Living with Intention

The purpose of life, after all, is to live it,
to taste experience to the utmost,
to reach out eagerly and without
fear for newer and richer experiences.
~Eleanor Roosevelt

It is not about what you do tomorrow or the next day that will bring positivity and purpose to your life – it is about being present and living in the moment. It is about everything you do today. The fact that we can choose a daily focus and welcome the chance to stay present and aware is a step towards finding actions that will  fulfill life every day.

Today, I am going to take breaks away from my laptop. Every 30 minutes, I am going to take a walk with the dogs and my neighbor Kate (her pug is Rocky, best friend to the Cprgis) or fill the bird feeders, or grab my camera to photograph the Welsh Corgis.  I may do some stretching exercises or rearrange the furniture in the family room (with my huband’s help).  I might even listen to a favorite song and sing along – or dance!  The point is, I need to live in the moment, away from devices such as ipad, cell phone, and laptop – and just experience life. Thirty minutes is doable for me since, when I am home, I often have three to six hour marathons with my laptop.

Even as I drive to Berwyn to meet my dear friends Mary, Rita, and Janice for a birthday lunch celebration at Nectar, I am going to live in the moment and try to notice the look of the trees, the animals, the sky, people, the kinds of vehicles – what could I write about in my writer’s notebook later?

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Shanah Tovah: A Good and Sweet Year for Teachers

The Hebrew common greeting on Rosh Hashanah is Shanah Tovah (pronounced [ʃaˈna toˈva]), which translated from Hebrew means “[have] a good year”. Often Shanah Tovah Umetukah, meaning “A Good and Sweet Year”, is used. But wishing people Shana Tova, and meaning it, is complicated. If we sincerely wish doctors a good year, does that mean that they will have more patients with flu and other ailments?  For lawyers, more law suits? For auto mechanics, more cars with problems to diagnose and fix?   And so, does a sweet and good year for one person have negative implications for another?  Certainly, everyone must earn a living. And yet…

As we wish everyone a happy new year, using the traditional Jewish greeting Shanah Tovah – a good year – we might pause to reflect what that means for a teacher. Wishing teachers a good sweet year is a win/win situation for everyone: teachers, students, parents, administrators, and the larger community.  Most teachers consider a good year as a productive, successful one for their students. They begin each new school year with two months of summer planning time: reading new resource guides, planning lessons, taking graduate courses and attending workshops to help them imagine infinite possibilities.

A good year for teachers is helping all students develop their identities as readers, writers, and learners. They hope their students will learn to reflect on process as well as product. A good year means that students have ownership and believe that their voices are heard and can make a difference. A good year means our students take charge of their learning, make wise choices, and take responsible risks. In this way, our students are energized and empowered at the same time.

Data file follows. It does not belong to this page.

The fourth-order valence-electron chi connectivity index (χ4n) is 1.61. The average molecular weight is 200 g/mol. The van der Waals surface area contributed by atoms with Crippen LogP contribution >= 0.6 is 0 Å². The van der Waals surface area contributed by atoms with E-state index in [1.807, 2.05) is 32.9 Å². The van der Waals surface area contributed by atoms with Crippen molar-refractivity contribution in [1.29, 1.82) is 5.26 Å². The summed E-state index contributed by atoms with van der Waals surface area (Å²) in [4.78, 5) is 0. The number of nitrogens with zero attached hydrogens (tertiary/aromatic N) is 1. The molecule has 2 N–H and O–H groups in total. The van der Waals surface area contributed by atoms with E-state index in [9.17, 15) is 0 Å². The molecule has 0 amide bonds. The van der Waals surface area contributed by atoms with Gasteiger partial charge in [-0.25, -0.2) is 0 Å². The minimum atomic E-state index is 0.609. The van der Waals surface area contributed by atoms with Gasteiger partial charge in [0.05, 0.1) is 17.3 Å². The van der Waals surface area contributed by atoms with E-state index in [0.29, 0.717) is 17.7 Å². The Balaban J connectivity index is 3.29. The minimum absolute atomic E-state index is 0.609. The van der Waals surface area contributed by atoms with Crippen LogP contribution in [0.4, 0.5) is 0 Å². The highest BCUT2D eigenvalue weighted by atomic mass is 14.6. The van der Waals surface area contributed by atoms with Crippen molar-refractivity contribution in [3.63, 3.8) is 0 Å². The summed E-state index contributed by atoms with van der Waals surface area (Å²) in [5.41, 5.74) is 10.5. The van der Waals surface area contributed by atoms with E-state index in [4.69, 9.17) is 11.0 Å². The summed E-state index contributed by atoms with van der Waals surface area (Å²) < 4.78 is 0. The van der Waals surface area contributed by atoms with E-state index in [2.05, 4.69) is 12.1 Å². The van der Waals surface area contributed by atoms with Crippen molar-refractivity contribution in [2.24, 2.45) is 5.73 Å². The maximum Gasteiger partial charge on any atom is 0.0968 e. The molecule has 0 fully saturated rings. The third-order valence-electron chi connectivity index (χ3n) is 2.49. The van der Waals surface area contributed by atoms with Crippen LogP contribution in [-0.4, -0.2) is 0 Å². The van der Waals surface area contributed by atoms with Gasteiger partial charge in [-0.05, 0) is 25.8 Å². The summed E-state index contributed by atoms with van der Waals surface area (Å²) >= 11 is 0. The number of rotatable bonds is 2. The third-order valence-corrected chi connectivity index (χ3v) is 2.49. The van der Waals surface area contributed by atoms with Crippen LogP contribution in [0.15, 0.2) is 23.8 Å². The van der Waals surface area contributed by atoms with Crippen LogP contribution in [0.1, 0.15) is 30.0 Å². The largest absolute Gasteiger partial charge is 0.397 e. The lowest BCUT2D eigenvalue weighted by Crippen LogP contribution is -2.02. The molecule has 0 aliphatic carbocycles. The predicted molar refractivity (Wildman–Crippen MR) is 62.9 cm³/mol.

We help students find new mentors in students, authors, and people in their everyday lives. We want them to know when they are ready to take on a new mentor and when they are ready to be a mentor for another classmate. The learning community is goal-oriented. Learners set their own personal goals (sometimes with the guidance of the teacher). We learn to share our beliefs and values and at the same time, let other people’s thinking in. Our classroom hums with wonderful conversations instead of Q & A sessions. A good year for teachers means everyone in our classrooms has a place and is valued.

Shanah Tovah – a good sweet year to all teachers!

Exploring Maine

My husband and I are winding down today, relaxing at Kawanhee Inn this morning and spending the afternoon with my sister and brother-in-law at Webb Lake beach. A quiet, early dinner in Farmington and then to bed early. We will leave around 6:30 a.m. tomorrow for a nine hour journey home. It was worth it! DSC_1725

While we were here, we drove into New Hampshire to visit Mt. Washington. My brother-in-law is fearless and drove the big truck up a winding mountain road. My sister Diane kept shouting, “Everyone lean to the left!”  It reminded me of our trip to Portugal when the tour bus driver had to navigate a narrow road up the mountainside of the Douro Valley to visit the Sandeman vineyards and winery. But when we got to the top of Mt. Washington, the scenery was so breathtaking!  The only other way up is by the Cog Railway. Three trains are diesels and one is a steam-operated train specialized for this job. We actually saw ravens soaring on the breezes. The temperature at the mountaintop was 55 degrees – a bit chilly. The highest wind velocity was recorded on top of Mt. Washington – 131 miles per hour! It is a world record for measured wind speeds not involved with a tropical cyclone.

DSC_1815Our trip to Camden included viewing the town from the top of Mount Battie, exploring wonderful shops, and taking a sunset harbor cruise on a sailing ship. It was so peaceful and relaxing to be on the Appledore, first launched in 1978.  It will soon set sail for Key West to continue to take tourists out into the water.

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Thank you, Stacey!

Today, I decided to write an open thank-you note to Stacey.  About a month ago, she invited my husband and me to a Passover Seder at her parents’ home. I was thrilled, and Ralph said yes right away.